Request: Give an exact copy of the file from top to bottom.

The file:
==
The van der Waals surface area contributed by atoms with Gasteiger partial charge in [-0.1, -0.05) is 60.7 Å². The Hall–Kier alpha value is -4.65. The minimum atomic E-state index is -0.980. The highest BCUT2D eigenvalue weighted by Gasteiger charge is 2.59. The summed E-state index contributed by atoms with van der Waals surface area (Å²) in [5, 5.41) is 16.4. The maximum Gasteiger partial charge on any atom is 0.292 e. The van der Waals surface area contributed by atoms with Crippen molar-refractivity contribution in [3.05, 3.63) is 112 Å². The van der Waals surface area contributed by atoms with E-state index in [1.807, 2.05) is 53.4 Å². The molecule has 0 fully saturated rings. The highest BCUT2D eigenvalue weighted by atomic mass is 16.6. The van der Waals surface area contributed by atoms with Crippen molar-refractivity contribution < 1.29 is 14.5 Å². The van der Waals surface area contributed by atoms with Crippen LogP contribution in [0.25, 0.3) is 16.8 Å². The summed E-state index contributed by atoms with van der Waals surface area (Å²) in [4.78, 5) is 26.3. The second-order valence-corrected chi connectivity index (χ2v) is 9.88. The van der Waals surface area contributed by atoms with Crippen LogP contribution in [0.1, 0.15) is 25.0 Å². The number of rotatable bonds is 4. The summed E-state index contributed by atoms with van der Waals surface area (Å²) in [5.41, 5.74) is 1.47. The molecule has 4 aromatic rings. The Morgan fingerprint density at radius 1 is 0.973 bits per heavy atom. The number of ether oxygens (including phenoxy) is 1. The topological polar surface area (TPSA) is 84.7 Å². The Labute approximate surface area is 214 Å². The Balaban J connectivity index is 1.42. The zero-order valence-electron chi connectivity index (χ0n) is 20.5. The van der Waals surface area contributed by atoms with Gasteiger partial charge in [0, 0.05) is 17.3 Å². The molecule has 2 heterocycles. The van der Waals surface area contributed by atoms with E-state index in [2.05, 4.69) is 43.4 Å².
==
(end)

The van der Waals surface area contributed by atoms with Gasteiger partial charge in [-0.1, -0.05) is 60.7 Å². The Hall–Kier alpha value is -4.65. The minimum atomic E-state index is -0.980. The highest BCUT2D eigenvalue weighted by Gasteiger charge is 2.59. The summed E-state index contributed by atoms with van der Waals surface area (Å²) in [5, 5.41) is 16.4. The maximum Gasteiger partial charge on any atom is 0.292 e. The van der Waals surface area contributed by atoms with Crippen molar-refractivity contribution in [3.05, 3.63) is 112 Å². The van der Waals surface area contributed by atoms with E-state index in [1.807, 2.05) is 53.4 Å². The molecule has 0 fully saturated rings. The highest BCUT2D eigenvalue weighted by atomic mass is 16.6. The van der Waals surface area contributed by atoms with Crippen molar-refractivity contribution < 1.29 is 14.5 Å². The van der Waals surface area contributed by atoms with Crippen LogP contribution in [0.25, 0.3) is 16.8 Å². The summed E-state index contributed by atoms with van der Waals surface area (Å²) in [4.78, 5) is 26.3. The second-order valence-corrected chi connectivity index (χ2v) is 9.88. The van der Waals surface area contributed by atoms with Crippen LogP contribution in [0.1, 0.15) is 25.0 Å². The number of rotatable bonds is 4. The summed E-state index contributed by atoms with van der Waals surface area (Å²) in [5.41, 5.74) is 1.47. The molecule has 4 aromatic rings. The Morgan fingerprint density at radius 1 is 0.973 bits per heavy atom. The number of ether oxygens (including phenoxy) is 1. The topological polar surface area (TPSA) is 84.7 Å². The Labute approximate surface area is 214 Å². The Balaban J connectivity index is 1.42. The zero-order valence-electron chi connectivity index (χ0n) is 20.5. The van der Waals surface area contributed by atoms with Gasteiger partial charge in [0, 0.05) is 17.3 Å². The molecule has 2 heterocycles. The van der Waals surface area contributed by atoms with E-state index in [2.05, 4.69) is 43.4 Å².